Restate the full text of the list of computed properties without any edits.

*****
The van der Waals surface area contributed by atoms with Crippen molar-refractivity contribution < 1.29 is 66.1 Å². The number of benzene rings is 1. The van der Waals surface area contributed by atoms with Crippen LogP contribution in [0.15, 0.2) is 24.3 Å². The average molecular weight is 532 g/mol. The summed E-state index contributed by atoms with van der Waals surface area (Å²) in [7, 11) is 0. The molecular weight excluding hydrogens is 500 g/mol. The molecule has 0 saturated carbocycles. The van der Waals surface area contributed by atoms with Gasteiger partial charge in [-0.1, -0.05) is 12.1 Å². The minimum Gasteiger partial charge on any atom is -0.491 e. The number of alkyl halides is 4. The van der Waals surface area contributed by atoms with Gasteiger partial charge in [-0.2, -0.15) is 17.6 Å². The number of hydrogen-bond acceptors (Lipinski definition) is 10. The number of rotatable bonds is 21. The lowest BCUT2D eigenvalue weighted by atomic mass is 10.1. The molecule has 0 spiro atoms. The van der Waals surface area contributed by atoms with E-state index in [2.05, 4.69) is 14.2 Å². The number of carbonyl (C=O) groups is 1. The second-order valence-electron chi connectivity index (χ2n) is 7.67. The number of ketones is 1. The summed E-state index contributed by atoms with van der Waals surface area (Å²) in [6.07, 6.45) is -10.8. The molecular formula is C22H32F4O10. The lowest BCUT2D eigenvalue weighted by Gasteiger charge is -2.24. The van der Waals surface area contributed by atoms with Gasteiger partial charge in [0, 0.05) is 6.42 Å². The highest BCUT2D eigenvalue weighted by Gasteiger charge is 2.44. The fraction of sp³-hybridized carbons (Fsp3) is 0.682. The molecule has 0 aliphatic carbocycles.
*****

The van der Waals surface area contributed by atoms with Crippen molar-refractivity contribution < 1.29 is 66.1 Å². The number of benzene rings is 1. The van der Waals surface area contributed by atoms with Crippen LogP contribution in [0.15, 0.2) is 24.3 Å². The average molecular weight is 532 g/mol. The summed E-state index contributed by atoms with van der Waals surface area (Å²) in [7, 11) is 0. The molecular weight excluding hydrogens is 500 g/mol. The molecule has 0 saturated carbocycles. The van der Waals surface area contributed by atoms with Gasteiger partial charge in [-0.1, -0.05) is 12.1 Å². The minimum Gasteiger partial charge on any atom is -0.491 e. The number of alkyl halides is 4. The van der Waals surface area contributed by atoms with Gasteiger partial charge in [-0.2, -0.15) is 17.6 Å². The number of hydrogen-bond acceptors (Lipinski definition) is 10. The number of rotatable bonds is 21. The lowest BCUT2D eigenvalue weighted by atomic mass is 10.1. The molecule has 0 spiro atoms. The van der Waals surface area contributed by atoms with E-state index in [2.05, 4.69) is 14.2 Å². The number of carbonyl (C=O) groups is 1. The second-order valence-electron chi connectivity index (χ2n) is 7.67. The number of ketones is 1. The summed E-state index contributed by atoms with van der Waals surface area (Å²) in [6.07, 6.45) is -10.8. The molecular formula is C22H32F4O10. The lowest BCUT2D eigenvalue weighted by Gasteiger charge is -2.24. The van der Waals surface area contributed by atoms with Gasteiger partial charge in [0, 0.05) is 6.42 Å². The highest BCUT2D eigenvalue weighted by Gasteiger charge is 2.44. The fraction of sp³-hybridized carbons (Fsp3) is 0.682. The molecule has 0 aliphatic carbocycles.